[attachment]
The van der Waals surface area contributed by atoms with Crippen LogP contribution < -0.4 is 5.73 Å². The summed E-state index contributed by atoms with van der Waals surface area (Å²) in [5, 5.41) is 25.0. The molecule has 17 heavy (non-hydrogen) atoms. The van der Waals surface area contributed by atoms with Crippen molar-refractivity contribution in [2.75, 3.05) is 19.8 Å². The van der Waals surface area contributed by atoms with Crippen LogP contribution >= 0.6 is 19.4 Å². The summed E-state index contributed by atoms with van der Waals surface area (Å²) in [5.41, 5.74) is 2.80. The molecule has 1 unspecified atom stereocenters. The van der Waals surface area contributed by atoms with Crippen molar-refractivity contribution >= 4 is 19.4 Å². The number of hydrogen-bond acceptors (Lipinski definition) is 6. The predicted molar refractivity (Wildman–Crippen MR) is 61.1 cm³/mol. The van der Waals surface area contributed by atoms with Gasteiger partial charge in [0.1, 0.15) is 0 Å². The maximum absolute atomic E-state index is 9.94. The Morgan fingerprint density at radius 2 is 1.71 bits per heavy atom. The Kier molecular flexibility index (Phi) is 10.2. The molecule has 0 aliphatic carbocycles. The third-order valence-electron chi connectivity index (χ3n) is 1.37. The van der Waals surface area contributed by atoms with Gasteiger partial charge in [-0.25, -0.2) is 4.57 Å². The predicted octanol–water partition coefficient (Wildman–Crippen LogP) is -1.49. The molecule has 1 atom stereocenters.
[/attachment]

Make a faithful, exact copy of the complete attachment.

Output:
The van der Waals surface area contributed by atoms with Crippen LogP contribution < -0.4 is 5.73 Å². The summed E-state index contributed by atoms with van der Waals surface area (Å²) in [5, 5.41) is 25.0. The molecule has 17 heavy (non-hydrogen) atoms. The van der Waals surface area contributed by atoms with Crippen molar-refractivity contribution in [2.75, 3.05) is 19.8 Å². The van der Waals surface area contributed by atoms with Crippen LogP contribution >= 0.6 is 19.4 Å². The summed E-state index contributed by atoms with van der Waals surface area (Å²) in [5.41, 5.74) is 2.80. The molecule has 1 unspecified atom stereocenters. The van der Waals surface area contributed by atoms with Crippen molar-refractivity contribution >= 4 is 19.4 Å². The number of hydrogen-bond acceptors (Lipinski definition) is 6. The predicted molar refractivity (Wildman–Crippen MR) is 61.1 cm³/mol. The van der Waals surface area contributed by atoms with Gasteiger partial charge in [0.1, 0.15) is 0 Å². The maximum absolute atomic E-state index is 9.94. The Morgan fingerprint density at radius 2 is 1.71 bits per heavy atom. The Kier molecular flexibility index (Phi) is 10.2. The molecule has 0 aliphatic carbocycles. The third-order valence-electron chi connectivity index (χ3n) is 1.37. The van der Waals surface area contributed by atoms with Gasteiger partial charge in [-0.25, -0.2) is 4.57 Å². The predicted octanol–water partition coefficient (Wildman–Crippen LogP) is -1.49. The molecule has 1 atom stereocenters.